• Another example of why we’re looking for water.

    Whether in our solar system or beyond, the search for habitable environments is tightly tied to a search for liquid water. The reason is that wherever we find liquid water on Earth, we find life. (The few caveats to this involve mixtures that are so salty that life can’t squeeze the water out of the environment.) So let’s take that as a hypothesis: where you find water, you find life. Absent a life-detection mission to another planet, or a telescope that can detect life elsewhere… how would you test that hypothesis? In other words, how can we test it on Earth?

    One way to test it is to go to an environment that has tremendous hurdles for life to overcome, but plenty of liquid water. For example, here:

    That’s a picture (of a picture) of a hole drilled through 9 football fields of ice. (I usually don’t go for the “football fields” unit of length measurement… but tis the season.) At the top of that hole is… well, this:

    Yeah, that’s Antarctica. It’s COLD there. Oh, and don’t let all that snow fool you: it’s dry there. In fact, Antarctica is considered a desert because of the lack of rain or snowfall. (The reason there’s snow on the ground is that the small amount of snow that does fall never melts.) So you have to imagine yourself at one of the coldest, loneliest, driest places on Earth. Think Hoth. Got that? Now, drill down through half a mil– er, over 8 football fields of ice. So now its cold, dry, lonely… and dark.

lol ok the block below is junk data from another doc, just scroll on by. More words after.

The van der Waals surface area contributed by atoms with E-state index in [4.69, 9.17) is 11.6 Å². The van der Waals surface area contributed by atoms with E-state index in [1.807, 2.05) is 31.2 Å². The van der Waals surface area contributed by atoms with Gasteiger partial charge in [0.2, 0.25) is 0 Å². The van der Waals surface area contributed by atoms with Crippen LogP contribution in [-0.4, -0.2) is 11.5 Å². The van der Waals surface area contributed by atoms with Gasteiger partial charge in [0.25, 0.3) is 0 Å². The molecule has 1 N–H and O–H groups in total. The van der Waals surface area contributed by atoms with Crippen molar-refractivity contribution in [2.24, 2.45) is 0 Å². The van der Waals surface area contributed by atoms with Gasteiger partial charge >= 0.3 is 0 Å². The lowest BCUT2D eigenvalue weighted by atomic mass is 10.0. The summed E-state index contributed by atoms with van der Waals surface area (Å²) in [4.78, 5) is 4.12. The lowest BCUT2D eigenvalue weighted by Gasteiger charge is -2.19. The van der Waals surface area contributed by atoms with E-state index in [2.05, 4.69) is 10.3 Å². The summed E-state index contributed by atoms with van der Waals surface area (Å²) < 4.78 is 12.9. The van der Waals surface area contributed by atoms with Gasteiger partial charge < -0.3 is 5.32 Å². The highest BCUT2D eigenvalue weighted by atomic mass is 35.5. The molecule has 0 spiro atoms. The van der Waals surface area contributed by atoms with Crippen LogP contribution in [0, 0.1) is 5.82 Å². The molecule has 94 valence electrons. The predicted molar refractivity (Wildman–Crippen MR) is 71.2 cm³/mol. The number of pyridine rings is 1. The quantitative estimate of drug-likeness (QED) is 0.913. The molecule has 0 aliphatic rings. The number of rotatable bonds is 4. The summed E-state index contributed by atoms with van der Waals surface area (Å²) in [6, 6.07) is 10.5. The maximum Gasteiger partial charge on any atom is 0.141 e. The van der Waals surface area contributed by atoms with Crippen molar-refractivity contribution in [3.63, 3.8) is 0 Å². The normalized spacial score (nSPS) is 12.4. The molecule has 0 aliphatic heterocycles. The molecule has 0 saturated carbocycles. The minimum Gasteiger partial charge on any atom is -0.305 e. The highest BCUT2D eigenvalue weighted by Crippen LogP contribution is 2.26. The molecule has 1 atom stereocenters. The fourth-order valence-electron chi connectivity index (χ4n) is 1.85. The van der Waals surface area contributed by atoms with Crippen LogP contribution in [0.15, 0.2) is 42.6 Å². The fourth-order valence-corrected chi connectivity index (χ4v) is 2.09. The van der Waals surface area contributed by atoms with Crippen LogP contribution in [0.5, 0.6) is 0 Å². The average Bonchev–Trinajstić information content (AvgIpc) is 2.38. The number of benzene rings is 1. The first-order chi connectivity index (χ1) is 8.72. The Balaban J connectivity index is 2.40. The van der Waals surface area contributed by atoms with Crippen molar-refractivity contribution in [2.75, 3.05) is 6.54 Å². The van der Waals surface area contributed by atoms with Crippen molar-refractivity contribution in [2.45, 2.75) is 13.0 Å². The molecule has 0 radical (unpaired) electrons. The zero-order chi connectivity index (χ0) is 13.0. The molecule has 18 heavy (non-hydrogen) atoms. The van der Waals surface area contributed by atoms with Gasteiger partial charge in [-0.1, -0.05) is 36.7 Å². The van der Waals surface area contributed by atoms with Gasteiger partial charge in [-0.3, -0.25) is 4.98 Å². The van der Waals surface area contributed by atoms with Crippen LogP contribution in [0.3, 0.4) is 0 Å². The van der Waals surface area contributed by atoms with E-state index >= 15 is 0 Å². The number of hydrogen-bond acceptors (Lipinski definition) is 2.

Eventually, it won’t be dry anymore. Why? Because eventually you’ll get down to a layer of water — liquid water. But it’s still cold, dark… and lonely. There’s no sunlight for photosynthesis. There’s no warm place for life to live. There’s just… water and conceivably some nutrients.

    This seems like a great place to test the “if there’s water, there’s life” hypothesis.

    Can life live here? Well, the WISSARD team that drilled down there has just found life there. BUT HOLD ON A SECOND. Before you get too excited, they need to do more tests, to make sure they life they found lives in the lake, and wasn’t brought there by the expedition. The team has taken care to NOT contaminate the lake, but until they examine the organisms they cannot rule out contamination.

    We’ll wait for confirmation of these results, but if they DID find life deep under the ice it would be huge for astrobiology. Not only would this affirm the “water —> life” hypothesis, it also would serve as an excellent analog for a future life-finding mission on an object with a sub-ice ocean (for example, Europa).

    If you want to learn more about this, check out the WISSARD project’s home page. But you might have to be patient. At the moment I’m writing this, their server is down… probably because their awesome day is slamming their servers. Good problem to have. :-)

    • http://www.facebook.com/ravi.k.kopparapu Ravi Kumar Kopparapu

      It’s possible to dig half a mile on Earth but can it be done on Europa where the depth of the surface ice is nearly 10 km ? We haven’t gone that far underground even on Earth.